Article

The value of teaching increases with tool complexity in cumulative cultural evolution

Citation

Lucas AJ, Kings M, Whittle D, Davey E, Happé F, Caldwell CA & Thornton A (2020) The value of teaching increases with tool complexity in cumulative cultural evolution. Proceedings of the Royal Society B: Biological Sciences, 287 (1939), Art. No.: 20201885. https://doi.org/10.1098/rspb.2020.1885

Abstract
Human cumulative cultural evolution (CCE) is recognized as a powerful ecological and evolutionary force, but its origins are poorly understood. The long-standing view that CCE requires specialized social learning processes such as teaching has recently come under question, and cannot explain why such processes evolved in the first place. An alternative, but largely untested, hypothesis is that these processes gradually coevolved with an increasing reliance on complex tools. To address this, we used large-scale transmission chain experiments (624 participants), to examine the role of different learning processes in generating cumulative improvements in two tool types of differing complexity. Both tool types increased in efficacy across experimental generations, but teaching only provided an advantage for the more complex tools. Moreover, while the simple tools tended to converge on a common design, the more complex tools maintained a diversity of designs. These findings indicate that the emergence of cumulative culture is not strictly dependent on, but may generate selection for, teaching. As reliance on increasingly complex tools grew, so too would selection for teaching, facilitating the increasingly open-ended evolution of cultural artefacts.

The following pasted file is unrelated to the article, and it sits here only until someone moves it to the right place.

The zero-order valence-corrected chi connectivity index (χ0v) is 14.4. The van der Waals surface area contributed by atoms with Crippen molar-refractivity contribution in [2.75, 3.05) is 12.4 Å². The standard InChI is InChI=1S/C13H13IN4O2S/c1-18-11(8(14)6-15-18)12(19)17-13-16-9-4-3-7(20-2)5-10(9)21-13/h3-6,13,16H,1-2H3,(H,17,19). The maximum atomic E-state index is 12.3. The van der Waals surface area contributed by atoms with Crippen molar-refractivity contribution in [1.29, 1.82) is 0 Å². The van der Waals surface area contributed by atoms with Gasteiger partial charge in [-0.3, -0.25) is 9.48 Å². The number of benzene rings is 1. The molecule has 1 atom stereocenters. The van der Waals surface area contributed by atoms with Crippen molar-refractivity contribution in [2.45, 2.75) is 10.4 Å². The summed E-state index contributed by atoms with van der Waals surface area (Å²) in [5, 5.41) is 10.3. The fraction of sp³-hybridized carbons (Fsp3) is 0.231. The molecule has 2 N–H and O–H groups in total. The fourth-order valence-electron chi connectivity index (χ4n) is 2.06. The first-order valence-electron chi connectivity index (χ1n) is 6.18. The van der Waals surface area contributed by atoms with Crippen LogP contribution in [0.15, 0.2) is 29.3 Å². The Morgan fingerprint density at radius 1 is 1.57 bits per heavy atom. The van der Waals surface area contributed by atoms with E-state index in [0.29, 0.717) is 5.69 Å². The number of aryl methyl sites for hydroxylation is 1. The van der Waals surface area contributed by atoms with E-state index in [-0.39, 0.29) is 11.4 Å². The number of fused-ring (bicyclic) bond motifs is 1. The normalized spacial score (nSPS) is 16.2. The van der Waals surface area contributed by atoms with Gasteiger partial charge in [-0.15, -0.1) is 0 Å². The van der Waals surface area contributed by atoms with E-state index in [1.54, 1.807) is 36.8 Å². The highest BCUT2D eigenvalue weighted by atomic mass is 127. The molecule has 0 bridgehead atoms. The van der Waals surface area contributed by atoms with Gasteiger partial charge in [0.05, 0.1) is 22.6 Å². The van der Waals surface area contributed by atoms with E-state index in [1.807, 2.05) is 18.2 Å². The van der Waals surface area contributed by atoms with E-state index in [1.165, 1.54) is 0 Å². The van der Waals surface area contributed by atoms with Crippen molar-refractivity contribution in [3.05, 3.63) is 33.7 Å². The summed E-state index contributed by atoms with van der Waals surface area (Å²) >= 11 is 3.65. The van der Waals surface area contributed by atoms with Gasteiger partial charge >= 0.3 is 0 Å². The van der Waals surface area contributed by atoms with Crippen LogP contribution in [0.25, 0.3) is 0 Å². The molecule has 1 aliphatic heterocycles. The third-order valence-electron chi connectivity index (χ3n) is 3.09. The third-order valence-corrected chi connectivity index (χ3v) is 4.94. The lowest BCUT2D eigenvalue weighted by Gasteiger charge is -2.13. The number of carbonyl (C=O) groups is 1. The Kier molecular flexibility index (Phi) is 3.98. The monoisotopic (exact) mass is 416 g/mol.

Keywords
coevolution; cumulative cultural evolution; social learning; teaching; tool-making

Journal
Proceedings of the Royal Society B: Biological Sciences: Volume 287, Issue 1939

StatusPublished
FundersESRC Economic and Social Research Council, European Research Council and European Research Council
Publication date25/11/2020
Publication date online18/11/2020
Date accepted by journal23/10/2020
URLhttp://hdl.handle.net/1893/32094
PublisherThe Royal Society
ISSN0962-8452
eISSN1471-2954